*Spoiler Alert: If you haven’t watched the season finale of Parks and Recreation, stop reading now and go watch it. Then read this:
This past Tuesday, NBC’s Parks and Recreation ended its seven season run with an emotional finale that had my roommate and me (definitely me more so) crying. All the characters I’ve grown to love got their happy endings, but even better, they got each other (what’s up Ann and Chris!). Any fan of the show can attest to the witty, funny, and wonderful writing, led by a top-notch cast. After I dried up the tears from the floor, I had to think: Why do I love this show so much? Over the years, it’s made me laugh and cry, but so have many other shows. As I pondered this, I realize that I’ve always been a sucker for a show that lets hope and idealism peek through.
When so many shows and character leads come from a more cynical point of view, very few shows exist with the kind of optimism Parks and Rec held. Even in my own life, cynicism and a touch of pessimism surrounds me. That’s why Parks and Rec lives in a universe where I’d like to exist: Where people of all ideologies and personalities get along, and ultimately good people with good intentions, surrounded by those they respect, love, and admire can make the world a better place.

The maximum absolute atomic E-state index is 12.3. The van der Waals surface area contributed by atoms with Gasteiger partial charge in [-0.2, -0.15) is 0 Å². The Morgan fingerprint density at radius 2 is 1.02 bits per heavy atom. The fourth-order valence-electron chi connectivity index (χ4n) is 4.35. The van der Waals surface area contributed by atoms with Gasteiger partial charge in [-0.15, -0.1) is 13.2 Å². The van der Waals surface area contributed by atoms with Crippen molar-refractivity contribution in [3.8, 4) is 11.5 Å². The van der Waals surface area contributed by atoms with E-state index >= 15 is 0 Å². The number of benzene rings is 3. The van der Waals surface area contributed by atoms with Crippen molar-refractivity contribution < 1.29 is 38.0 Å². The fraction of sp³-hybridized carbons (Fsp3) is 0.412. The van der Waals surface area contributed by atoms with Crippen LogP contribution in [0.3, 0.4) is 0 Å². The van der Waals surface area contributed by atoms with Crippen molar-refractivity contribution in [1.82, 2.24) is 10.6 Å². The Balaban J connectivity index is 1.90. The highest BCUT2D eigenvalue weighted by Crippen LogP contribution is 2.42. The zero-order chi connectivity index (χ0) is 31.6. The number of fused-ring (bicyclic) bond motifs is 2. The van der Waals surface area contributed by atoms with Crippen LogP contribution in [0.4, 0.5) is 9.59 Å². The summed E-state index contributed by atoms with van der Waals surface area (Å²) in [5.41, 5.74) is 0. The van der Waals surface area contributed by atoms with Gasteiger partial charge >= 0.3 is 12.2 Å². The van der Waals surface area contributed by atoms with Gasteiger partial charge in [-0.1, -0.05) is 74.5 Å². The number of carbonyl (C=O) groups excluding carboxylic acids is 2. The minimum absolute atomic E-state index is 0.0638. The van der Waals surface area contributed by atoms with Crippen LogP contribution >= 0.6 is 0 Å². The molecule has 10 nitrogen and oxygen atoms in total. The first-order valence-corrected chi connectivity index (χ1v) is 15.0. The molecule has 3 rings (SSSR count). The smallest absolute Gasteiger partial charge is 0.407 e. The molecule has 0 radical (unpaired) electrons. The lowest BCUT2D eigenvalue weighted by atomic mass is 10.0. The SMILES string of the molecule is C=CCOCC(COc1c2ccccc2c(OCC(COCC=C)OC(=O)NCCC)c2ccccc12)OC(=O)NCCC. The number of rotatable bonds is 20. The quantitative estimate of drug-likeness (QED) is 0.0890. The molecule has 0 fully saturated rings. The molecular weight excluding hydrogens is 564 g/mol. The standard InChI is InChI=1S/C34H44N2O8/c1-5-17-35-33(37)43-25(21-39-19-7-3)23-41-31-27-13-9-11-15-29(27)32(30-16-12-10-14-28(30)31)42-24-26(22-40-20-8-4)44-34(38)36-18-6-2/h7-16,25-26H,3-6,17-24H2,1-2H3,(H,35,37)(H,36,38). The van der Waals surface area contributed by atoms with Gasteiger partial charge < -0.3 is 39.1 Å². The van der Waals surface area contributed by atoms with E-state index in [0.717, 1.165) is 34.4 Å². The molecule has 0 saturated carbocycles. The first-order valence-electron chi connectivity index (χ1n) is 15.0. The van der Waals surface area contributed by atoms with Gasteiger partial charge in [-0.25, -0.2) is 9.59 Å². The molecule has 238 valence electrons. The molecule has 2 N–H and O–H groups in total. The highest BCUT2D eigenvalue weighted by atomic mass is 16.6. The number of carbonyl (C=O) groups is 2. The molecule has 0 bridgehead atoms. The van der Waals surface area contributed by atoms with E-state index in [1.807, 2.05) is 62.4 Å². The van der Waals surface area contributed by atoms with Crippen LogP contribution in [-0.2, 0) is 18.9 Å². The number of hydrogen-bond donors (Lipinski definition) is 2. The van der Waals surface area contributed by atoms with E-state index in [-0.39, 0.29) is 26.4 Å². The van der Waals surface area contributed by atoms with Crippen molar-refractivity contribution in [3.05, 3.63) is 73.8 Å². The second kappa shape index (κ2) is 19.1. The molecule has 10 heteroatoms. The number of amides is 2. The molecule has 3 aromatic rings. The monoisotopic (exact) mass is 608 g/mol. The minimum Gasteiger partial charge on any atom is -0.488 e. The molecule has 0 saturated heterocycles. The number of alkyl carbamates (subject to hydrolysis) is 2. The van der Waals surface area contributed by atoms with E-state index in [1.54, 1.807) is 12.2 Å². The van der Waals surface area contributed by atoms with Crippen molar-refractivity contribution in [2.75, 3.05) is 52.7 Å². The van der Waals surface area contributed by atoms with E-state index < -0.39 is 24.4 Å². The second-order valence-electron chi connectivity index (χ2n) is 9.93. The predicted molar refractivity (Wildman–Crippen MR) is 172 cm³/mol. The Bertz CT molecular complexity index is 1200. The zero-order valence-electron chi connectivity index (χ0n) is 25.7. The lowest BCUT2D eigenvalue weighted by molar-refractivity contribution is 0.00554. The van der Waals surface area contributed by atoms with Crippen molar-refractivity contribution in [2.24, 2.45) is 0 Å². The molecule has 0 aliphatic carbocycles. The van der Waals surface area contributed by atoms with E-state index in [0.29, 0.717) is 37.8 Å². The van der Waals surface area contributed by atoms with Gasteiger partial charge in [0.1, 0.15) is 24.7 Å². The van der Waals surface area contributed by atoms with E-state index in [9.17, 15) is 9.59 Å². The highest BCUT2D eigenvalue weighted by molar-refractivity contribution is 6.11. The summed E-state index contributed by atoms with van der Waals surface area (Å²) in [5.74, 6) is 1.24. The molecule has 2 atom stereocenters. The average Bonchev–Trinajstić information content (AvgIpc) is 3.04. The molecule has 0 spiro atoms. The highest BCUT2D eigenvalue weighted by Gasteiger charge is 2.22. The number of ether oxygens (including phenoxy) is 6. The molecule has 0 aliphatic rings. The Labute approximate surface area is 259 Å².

This reflection on optimism is exactly what I needed at this point of my Lenten journey. Though Lent only started last week, I’ve felt myself slowly giving up on the things I chose to give up on in the first place. Though reflective prayer has been going well, I’ve slowly slipped into the bad habits I was trying to avoid. I’ve been living the pre-Lent existence I wasn’t too happy about. I yearn to have the optimism of Leslie Knope (my TV hero!), with just the right amount of cynicism of a mustached Ron Swanson. Instead of wishing for their world, how can I make it my own?
Today, I thought about if my wishes reflect my actions, and if my actions reflect my thoughts. If I want a positive and peaceful world around me, it has to start with how I view the world. I mean if Leslie could works for YEARS in the parks department to now be President of the U.S. (that’s how I’m calling it), then I can definitely work through my own obstacles. The finale of Parks and Rec taught me that life changes, and so do people. Paths may stray different ways, but ultimately the friends and family that we love will be there always. Furthermore, a sense that everything might just be okay if I keep working hard to make it so.
“Love your neighbor and you would love yourself” is my Lenten version of Tom and Donna’s advice to “Treat Yo Self.” Today, I want to love stronger those around me, no matter who they are or what they do, and to not be discouraged by the obstacles that come my way. Furthermore, I want to live with the kind of optimism Parks and Rec characters have, and just maybe I’ll just have my 5000 candles in the wind (*sniff * bye bye Lil’ Sebastian).